A common trap is to feel as if we were the only ones who could ever feel this way or to make this mistake, or to struggle so hard, to be incapable at such and such…As if out of the almost eight billion people on this planet, surely we are the ones who could be so foolish, etc…

“The most dangerous stories we make up are the narratives that diminish our inherent worthiness.” Brenee Brown

However my friends, we are now, so clearly, in this together! This thing called being an imperfect human doing our best to live our lives. Think about the people you love, the people you care about, and how you have witnessed them in their lowest lows, their struggles, and their triumphs. Yes, we are all human and sharing the experience helps us not feel quite so alone in ours. It is our common humanity, that binds us. Not our successes and triumphs, but rather the whole, wonderful, messy picture.


In this heightened experience of social media, selfies, etc…It is altogether too easy to put ourselves down in light of how we view other people. But as a wise man once said, “Don’t compare your insides, to other people’s outsides.” That wise man was a preschool teacher who also said “Don’t yuck on my yum.” Both ageless words of wisdom. Think about it, we see a posed and filtered moment in one person’s life, and think about how we’re doing it wrong. How we are lacking, or losers, or missing out in all these imaginary ways. However, we truly have no idea how anyone else is doing on the inside, from a picture they post of their outsides. So as our mind descends into the hell realm of comparing ourselves and coming up short, rather than build ourselves up using ego and self-esteem methods, we could simply offer ourselves compassion. A simple hand on our hearts, or our bellies. A deep breath. And some kind self- talk, “Oh (insert your name here), ouch. It hurts to feel this way. Yes, I know. I’m so sorry you’re hurting, and I’m here. May I feel loved in this moment. May I feel happy.” And truly pause, to take in the compassion, the wish for your own well being, the moment of contact from you to you.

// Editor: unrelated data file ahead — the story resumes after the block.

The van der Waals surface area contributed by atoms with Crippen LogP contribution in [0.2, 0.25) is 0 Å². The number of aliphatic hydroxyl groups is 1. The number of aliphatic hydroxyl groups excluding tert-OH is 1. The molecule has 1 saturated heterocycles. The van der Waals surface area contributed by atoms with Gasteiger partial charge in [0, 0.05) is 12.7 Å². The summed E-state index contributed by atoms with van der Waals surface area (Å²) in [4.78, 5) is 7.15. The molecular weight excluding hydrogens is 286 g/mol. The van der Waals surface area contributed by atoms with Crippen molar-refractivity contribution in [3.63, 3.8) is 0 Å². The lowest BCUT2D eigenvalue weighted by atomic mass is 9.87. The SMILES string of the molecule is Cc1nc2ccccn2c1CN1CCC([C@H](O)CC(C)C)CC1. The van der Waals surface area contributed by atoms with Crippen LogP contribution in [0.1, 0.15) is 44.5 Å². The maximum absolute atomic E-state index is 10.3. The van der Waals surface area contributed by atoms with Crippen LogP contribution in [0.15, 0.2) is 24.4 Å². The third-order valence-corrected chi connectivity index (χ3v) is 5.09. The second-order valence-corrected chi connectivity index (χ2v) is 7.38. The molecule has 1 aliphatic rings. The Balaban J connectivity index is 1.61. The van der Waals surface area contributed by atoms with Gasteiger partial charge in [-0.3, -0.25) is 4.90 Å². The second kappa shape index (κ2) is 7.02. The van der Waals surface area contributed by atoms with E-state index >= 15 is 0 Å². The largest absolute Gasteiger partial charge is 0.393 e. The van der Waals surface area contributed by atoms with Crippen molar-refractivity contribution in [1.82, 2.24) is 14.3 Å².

“If we see our so-called limitations with clarity, precision, gentleness, goodheartedness, and kindness and, having seen them fully, then let go, open further, we begin to find that our world is more vast and more refreshing and fascinating than we had realized before. In other words, the key to feeling more whole and less shut off and shut down is to be able to see clearly who we are and what we’re doing.” Pema Chodron